Let this be a lesson to those who are into dispensing advice: Know your audience. If the person you’re talking to is someone like me, telling them to open a business isn’t helpful. It’s dismissive and rude. It also shows you know absolutely nothing about the person and what he/she is going through. Not everyone is an entrepreneur, and just because we aren’t entrepreneurs, that doesn’t mean we aren’t intelligent, savvy, creative, interesting, innovative, etc.

We’re just not interested, see. ‘Tis not our thang.

Next up–those who insist that I get back into teaching. What’s that word again? NO.

Out to pasture

Where was my head at? How could I have missed this?

Still need some images for clarification?


How does one explain Bronies? Basically, it’s a bunch of hipster doofi who are infatuated with My Little Pony, and have made these CHILDREN’S TOYS/ANIMATED TEE VEE SERIES into a way of life. Bronies have conventions every year which draw mostly men, and the occasional gal.

(courtesy of deviantart.net)

Of all the stories I’ve read about the BronyCon, the overarching theme is acceptance. Attendees are griping about how they’re not accepted in regular society, and not discussing all of the cool shit they’re learning from and being exposed to at the Con. One Brony even compared his struggles to what Dead Heads must go through.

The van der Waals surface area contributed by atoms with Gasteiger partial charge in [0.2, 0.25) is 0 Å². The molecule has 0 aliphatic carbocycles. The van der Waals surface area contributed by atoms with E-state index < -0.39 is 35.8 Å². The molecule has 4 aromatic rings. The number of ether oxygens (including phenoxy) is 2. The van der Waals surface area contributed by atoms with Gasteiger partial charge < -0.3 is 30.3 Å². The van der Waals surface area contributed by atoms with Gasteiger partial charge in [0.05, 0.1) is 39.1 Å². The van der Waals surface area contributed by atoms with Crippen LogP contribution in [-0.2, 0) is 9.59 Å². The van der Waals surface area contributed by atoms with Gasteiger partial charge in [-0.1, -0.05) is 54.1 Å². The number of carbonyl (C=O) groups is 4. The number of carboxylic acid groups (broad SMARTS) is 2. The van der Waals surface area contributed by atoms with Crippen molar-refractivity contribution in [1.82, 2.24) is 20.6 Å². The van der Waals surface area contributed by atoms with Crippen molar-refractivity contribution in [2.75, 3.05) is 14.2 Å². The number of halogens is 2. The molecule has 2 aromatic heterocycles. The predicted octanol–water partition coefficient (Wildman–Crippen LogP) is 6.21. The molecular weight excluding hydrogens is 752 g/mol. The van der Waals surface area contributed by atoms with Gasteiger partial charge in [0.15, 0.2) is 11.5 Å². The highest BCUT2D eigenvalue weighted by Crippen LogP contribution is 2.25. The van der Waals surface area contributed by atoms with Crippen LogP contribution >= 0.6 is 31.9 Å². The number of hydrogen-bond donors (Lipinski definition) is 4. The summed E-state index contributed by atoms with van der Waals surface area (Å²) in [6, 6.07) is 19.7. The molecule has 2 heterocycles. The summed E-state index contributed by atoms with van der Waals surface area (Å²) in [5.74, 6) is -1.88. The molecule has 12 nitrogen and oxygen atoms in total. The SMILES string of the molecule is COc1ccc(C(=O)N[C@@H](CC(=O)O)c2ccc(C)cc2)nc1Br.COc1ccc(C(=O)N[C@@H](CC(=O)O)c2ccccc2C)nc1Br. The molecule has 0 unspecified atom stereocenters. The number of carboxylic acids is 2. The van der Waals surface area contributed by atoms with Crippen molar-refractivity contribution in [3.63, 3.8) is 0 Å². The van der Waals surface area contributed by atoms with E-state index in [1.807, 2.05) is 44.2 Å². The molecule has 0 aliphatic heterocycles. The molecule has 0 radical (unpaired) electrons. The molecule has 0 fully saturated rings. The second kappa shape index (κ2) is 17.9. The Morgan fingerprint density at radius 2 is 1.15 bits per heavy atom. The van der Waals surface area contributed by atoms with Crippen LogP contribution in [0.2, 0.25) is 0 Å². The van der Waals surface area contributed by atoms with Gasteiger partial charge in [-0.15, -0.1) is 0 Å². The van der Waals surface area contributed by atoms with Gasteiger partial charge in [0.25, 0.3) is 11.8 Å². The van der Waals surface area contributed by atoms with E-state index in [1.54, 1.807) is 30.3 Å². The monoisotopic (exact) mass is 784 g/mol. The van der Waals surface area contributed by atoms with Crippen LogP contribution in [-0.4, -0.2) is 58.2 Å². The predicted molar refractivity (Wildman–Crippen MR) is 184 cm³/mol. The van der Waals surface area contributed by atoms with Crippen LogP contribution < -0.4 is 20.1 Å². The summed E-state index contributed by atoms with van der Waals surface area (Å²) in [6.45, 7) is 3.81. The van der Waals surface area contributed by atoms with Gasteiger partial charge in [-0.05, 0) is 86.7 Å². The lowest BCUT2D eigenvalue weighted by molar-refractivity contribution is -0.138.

Um, no.

That’s like comparing fans of one of the world’s most popular rock bands to the small band of sexually retarded/frustrated menfolk who idolize toys connected with an animated tee vee show from their youth.

Whoa ..wait..what now?

Weekend plans

Being unemployed limits my entertainment choices since I don’t have the cash to do things like eat. So, it’s time to experiment with a few things around the house for fun. When I’m done constructing a blanket out of lint and Kotex maxipads, I’ll make some of these.

(via abeautifulmess.typepad.com)

No, these are blood fudgesicles, they’re made with something better and more life-affirming than blood — RED WINE. You know that thing Jesus turned boring water into that one day when he had nothing better to do.

I love both fudgesicles and red wine, so the person who came up with this combo needs an award.

Here’s the recipe (courtesy of abeautifulmess.typepad.com)

Red Wine Fudgesicles, makes 4-6 popsicles depending on your tray size.

Needed: 1 cup red wine, 1 1/2 cup dark chocolate chips and 1 1/2 cup milk.

In a small pot simmer the wine over low/medium heat for 12-18 minutes, allowing it to reduce. Remove from heat and whisk in the chocolate until completely melted. Stir in the milk. Pour into your popsicle tray and freeze over night. (Note: you can use milk instead of wine for regular fudgesicles.)

As someone who likes to bake, I recommend using the best chocolate and full-fat milk in this recipe. If you’re that paranoid about calories, go eat a carrot and leave the good stuff to those of us who don’t mind nibbling on the bad stuff every once in a while.

Life is short — eat Red Wine Fudgesicles.